Q: How should we relate to Satmar Chasidim and Neturei Karta who pray for the downfall of Israel when we are at war?
A: First of all, it is not certain that it is all Satmar Chasidim and all Neturei Karta. We need to be very careful about making generalizations, which is something which Anti-Semites do. I am sure that there are many Satmar Chasidim who do not think this way and many Neturei Karta who do not think this way. And if you ask them, they will respond that those who act this way are "meshugena – crazy" and they do not represent anyone. Regarding those who do pray for the downfall of Israel, who protest against Israel and who meet with the President of Iran, they are "meshugena." They are confused. In the language of Halachah, they are "Tinokot She-nishbu" (literally Jewish children captured and raise among non-Jews). The Rambam explains in Hilchot Mamrim (3:3) that a "tinok she-nishba" is a Jew who did not receive a proper Jewish upbringing and education. Even though he sees other people acting differently, he is captive to his education. I do not understand how someone can be so confused but people are sometimes filled with distorted views. He lives in a closed society and everyone sustains one other. As a result, it is a situation in which one cannot liberate himself. They are truly confused. We therefore need to pray that Hashem illuminates their eyes and they repent.

Donation for a wedding

Q: If someone does not have money for Shabbat or a wedding, should he collect donations?
A: He certainly should not collect donations. Collecting donations is only legitimate for necessary needs like food or medicine, but not for non-essential things. This is written at the end of the Mishnah in Pe'ah (8:9): “Anyone who does not need (to take tzedakah) and does so anyway will not leave this world before being in need of other people (because he is poor); and anyone who needs to take (tzedakah) and does not do so will not die from old age before supporting others from what he has acquired.” This means that a person should not ask for donations for extras. The Gemara says: "Make your Shabbat like a weekday and do not require [the help] of others" (Shabbat 118a, Pesachim 112-113), i.e. it is better to eat simple food such as bread and salt than to receive tzedakah. But if he does not have anything to eat, he should ask for tzedakah. The same applies for a wedding: a person needs to get married but he does not have to make a fancy wedding if he does not have the money to do so. I have friends who do not have a lot of money: one made a wedding in a nice outside area and brought sandwiches and the entire wedding cost 50 shekels. Another friend invited ten of us to the building of the Rabbinate which has a small hall. We drank coke and ate some cake and the entire wedding cost 20 shekels. Getting married is a mitzvah, but there is no obligation to have a fancy wedding. In Jerusalem in the Old Settlement as well as in Poland, people were poor and they made a wedding an hour before Shabbat, then davened ma'ariv and ate their Shabbat meal which was also the wedding meal. If a person wants to live with extras it is a personal decision, but living with extras with other people's money is unheard of.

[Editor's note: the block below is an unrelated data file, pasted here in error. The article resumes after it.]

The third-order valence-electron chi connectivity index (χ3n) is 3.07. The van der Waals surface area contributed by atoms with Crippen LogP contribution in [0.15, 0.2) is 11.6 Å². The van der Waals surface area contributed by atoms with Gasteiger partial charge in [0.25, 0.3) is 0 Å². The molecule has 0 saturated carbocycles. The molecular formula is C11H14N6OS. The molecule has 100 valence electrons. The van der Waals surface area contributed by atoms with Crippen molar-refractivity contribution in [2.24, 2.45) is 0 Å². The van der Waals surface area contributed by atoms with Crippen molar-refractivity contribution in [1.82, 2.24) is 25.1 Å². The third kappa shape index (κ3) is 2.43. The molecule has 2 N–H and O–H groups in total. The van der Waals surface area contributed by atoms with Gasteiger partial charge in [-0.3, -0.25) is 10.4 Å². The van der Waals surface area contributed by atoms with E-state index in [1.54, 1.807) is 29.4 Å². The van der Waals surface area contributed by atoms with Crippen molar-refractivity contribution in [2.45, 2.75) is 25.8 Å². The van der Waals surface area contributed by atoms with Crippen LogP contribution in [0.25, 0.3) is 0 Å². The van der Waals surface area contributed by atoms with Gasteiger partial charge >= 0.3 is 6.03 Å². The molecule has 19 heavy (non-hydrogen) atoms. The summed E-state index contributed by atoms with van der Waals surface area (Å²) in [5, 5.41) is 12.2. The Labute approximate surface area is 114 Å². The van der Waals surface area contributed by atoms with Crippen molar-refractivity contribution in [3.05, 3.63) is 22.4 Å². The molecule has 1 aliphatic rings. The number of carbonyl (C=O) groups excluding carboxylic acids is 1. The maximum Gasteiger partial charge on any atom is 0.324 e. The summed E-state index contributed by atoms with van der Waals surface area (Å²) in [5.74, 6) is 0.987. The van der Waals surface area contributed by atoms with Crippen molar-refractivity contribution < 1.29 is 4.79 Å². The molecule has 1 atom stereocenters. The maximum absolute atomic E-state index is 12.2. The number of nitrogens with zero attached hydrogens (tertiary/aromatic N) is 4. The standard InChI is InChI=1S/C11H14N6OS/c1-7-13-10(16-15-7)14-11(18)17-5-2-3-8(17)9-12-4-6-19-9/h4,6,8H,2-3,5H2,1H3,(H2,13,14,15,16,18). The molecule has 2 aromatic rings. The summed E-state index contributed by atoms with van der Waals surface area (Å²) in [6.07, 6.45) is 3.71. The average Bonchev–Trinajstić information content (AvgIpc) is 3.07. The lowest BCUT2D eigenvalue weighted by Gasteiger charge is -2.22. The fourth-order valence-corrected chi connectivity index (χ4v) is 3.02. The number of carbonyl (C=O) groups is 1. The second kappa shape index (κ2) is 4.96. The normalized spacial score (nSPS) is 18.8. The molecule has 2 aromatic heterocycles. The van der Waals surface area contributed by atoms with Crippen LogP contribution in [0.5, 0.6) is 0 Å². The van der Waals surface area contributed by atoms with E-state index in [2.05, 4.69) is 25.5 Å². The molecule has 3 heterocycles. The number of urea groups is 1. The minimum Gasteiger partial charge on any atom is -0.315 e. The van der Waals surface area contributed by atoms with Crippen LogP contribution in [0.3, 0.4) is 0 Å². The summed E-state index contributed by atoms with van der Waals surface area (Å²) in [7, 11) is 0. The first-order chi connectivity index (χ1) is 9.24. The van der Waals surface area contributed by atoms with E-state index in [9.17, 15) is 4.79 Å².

Setting the Yahrtzeit

Q: When is the first yahrtzeit: on the day of death or the day of the burial?
A: In Israel, the maximum time between the death and burial is a day. Therefore, the first Yahrtzeit should also be on the day on the death. Outside of Israel, there is sometimes a delay of three days for various reasons. If this is the case, the first Yahrtzeit should be observed on the day of the burial. If there was only a day or two between the death and burial, it is considered close to the death and the Yahrtzeit should be on the day of the death.